Emirates Team New Zealand skipper, Glenn Ashby has confirmed that Emirates Team New Zealand will launch their AC50, in Auckland and will do a substantial build up on the Waitemata harbour before shipping to Bermuda.
His comment confirms that Emirates Team NZ will use their 28-day Blackout, or no sail, period to ship to Bermuda, probably leaving sometime in March and arriving a couple of months before the start of the Qualifiers on May 27, 2017. That will give Emirates Team NZ the bulk of the Kiwi summer to work up their Race Yacht.
Groupama Team France is expected to adopt the same strategy with their Blackout period. The other teams are all in Bermuda and will have to take a 28 Blackout probably starting on January 9. The Blackout period was agreed amongst the six teams contesting the 35th America’s Cup in a deal ahead of a ruling by the America’s Cup Arbitration Panel over the remedies to be applied after the Panel found against Cup organisers over the abrupt withdrawal of the Qualifier Series from Auckland.
The Qualifier Series was pulled on April 1, 2015, and the Arbitration Panel hearing did not take place until July 2016. The Decision did not determine Remedies which will be determined in a further Hearing, yet to be held. The AC50’s to be used in the America’s Cup were allowed to be launched from December 27, 2016, and the deal on the sailing Blackout was hammered out just 11 days previously on December 16, 2016.
It means that two of the teams will use the Blackout to Transition to Bermuda, the other four will not launch their Race Yachts and are expected to start their Blackout near immediately. While the Blackout is running, they cannot work on their Race Yacht if it has been launched. If a team has not launched their AC50 then they can continue to work on their Race Yacht and can sail their AC45-S test platforms – most of which are running AC50 gear anyway.
Speaking on Newstalk ZB, Ashby said the Emirates Team New Zealand AC50 had been assembled and was having hydraulics, daggerboard systems and electronics being installed at present.
‘We launched our second wingsail just before Christmas, and it’s now sitting on the shelf, ready to go in the Race Boat,’ he explained.
‘It’s all going well and we are in fantastic shape.’
‘We’re aiming for a launch towards the end of the month.’
The team is still waiting on the arrival of some additional components from New Zealand and internationally before the Race Yacht can be fully assembled.
It seems the AC50 will sail for several weeks in New Zealand.
‘We want to get the boat in the water and sailing as quickly as we can.’
‘Every day that we can spend on the water debugging and ticking things off before we head away is Gold.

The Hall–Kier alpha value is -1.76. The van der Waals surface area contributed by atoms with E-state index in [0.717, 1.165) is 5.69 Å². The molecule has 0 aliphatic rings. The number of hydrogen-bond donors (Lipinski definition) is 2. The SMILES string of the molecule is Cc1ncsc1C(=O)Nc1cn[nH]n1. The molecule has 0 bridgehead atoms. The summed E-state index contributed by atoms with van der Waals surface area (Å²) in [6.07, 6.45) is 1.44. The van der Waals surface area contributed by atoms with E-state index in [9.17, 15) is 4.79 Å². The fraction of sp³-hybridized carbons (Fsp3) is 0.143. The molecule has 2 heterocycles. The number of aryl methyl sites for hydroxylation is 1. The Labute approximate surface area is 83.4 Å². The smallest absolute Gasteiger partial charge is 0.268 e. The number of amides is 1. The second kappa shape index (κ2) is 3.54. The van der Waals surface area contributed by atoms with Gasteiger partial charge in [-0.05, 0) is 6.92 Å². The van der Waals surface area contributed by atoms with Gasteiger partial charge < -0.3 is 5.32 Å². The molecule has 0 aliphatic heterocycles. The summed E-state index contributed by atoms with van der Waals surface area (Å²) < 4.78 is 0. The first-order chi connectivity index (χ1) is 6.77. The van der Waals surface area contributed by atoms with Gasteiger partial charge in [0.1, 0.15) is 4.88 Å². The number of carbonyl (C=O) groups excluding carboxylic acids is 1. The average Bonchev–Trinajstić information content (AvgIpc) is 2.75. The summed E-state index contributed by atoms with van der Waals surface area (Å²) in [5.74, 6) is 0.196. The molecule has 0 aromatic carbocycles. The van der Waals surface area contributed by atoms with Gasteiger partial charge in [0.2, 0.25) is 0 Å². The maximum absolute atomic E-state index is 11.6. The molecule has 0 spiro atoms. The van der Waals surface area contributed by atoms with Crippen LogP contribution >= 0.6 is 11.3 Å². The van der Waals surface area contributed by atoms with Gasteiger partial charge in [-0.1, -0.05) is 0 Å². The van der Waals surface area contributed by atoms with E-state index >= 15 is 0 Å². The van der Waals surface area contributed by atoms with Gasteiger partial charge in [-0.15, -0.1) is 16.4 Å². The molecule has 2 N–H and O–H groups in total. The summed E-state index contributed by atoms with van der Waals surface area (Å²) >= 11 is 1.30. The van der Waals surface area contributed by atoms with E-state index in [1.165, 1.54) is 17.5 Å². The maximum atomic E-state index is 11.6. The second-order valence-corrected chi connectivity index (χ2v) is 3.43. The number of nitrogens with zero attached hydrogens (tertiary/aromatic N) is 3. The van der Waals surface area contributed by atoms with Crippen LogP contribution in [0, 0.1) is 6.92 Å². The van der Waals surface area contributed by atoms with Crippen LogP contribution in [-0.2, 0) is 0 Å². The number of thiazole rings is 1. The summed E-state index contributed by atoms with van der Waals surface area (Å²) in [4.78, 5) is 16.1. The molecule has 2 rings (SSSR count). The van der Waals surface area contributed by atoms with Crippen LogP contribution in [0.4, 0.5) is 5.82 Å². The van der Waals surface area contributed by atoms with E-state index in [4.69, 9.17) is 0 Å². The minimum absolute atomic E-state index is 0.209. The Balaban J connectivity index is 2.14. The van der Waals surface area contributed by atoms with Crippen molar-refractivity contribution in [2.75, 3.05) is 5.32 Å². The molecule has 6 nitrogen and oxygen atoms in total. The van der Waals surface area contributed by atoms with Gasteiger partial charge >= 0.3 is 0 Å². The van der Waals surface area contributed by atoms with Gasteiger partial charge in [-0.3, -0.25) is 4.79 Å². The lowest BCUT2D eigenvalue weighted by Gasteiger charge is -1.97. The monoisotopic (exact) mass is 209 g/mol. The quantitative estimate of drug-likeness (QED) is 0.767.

‘Once we are happy with it we will pull the trigger and go into race mode, and start sailing mock race courses, practice courses and concentrating on the performance aspects all the way through.’
‘We’re really looking forward to the challenge, and as people will see on the harbour this boat will be a very impressive machine.’
Ashby claims the AC50’s will be 30% faster than the AC72’s used in the 2013 America’s Cup, but qualified that by saying that the top end speed of the AC50 would be faster than an AC72, but not by that percentage. The boats will be substantially faster in the mid-range in winds of 10-16kts, which are the conditions expected in Bermuda. Much of the performance gain is expected to come upwind with the advent of foiling tacks and the maintenance of a much higher upwind speed and quicker legs than was possible with the AC72’s which foiled only through a loophole in the class rules. The smaller AC50 has been designed as a foiling wingsailed multihull.
The manoeuvrability and upwind performance of these boats is incredible. These boats are at the cutting edge of not only hydrodynamic technology but also hydraulic and electronic technology. We’ve pushed to the limit in the quest for ultimate speed.
He refuted suggestions that Emirates Team New Zealand will arrive in New Zealand short of a gallop.
‘I would argue to the contrary. We will be the last team there, but the Great Sound in Bermuda is not a huge area to sail and test in, and we will have a better testing area in the Hauraki Gulf. We are very comfortable with our program, and will be coming in there hot at the end.’
Ashby also alluded to the fact that they didn’t want to arrive in Bermuda too early and showed their cards to the other teams – a mistake they made in the 2013 campaign when they showed off their foiling ability early leaving the other teams time to copy.
‘We’ll be there in plenty of time – but won’t be in Bermuda as long as the other teams.
Ashby would not comment on the Arbitration Panel Decision or even the Blackout period, which has been agreed between the teams and published as Protocol amendment, but without any comment from the Golden Gate Yacht Club, as regatta organisers as to why the Blackout period is necessary. ‘Unfortunately I can’t discuss that,’ was his only comment.
Team NZ’s late arrival in Bermuda means that there will not be a lot of time available to them if they have to make changes to the boat to play catchup with the other teams, and similarly, if Team NZ proves to have an edge in early test sailing (not that this is currently permitted in Bermuda).
‘There’s not a whole lot you can do with your equipment. Over the past two years the teams will have had to have done their homework well, and in Bermuda, it will be a matter of executing well, and being able to deliver the kind of performance necessary to bring the Cup home.’
‘We’ll have plenty of time to see she what our opposition has up their sleeve, and hopefully we won’t be giving anything away and will be in a position to do well.
by Richard Gladwell, Sail-World.com NZ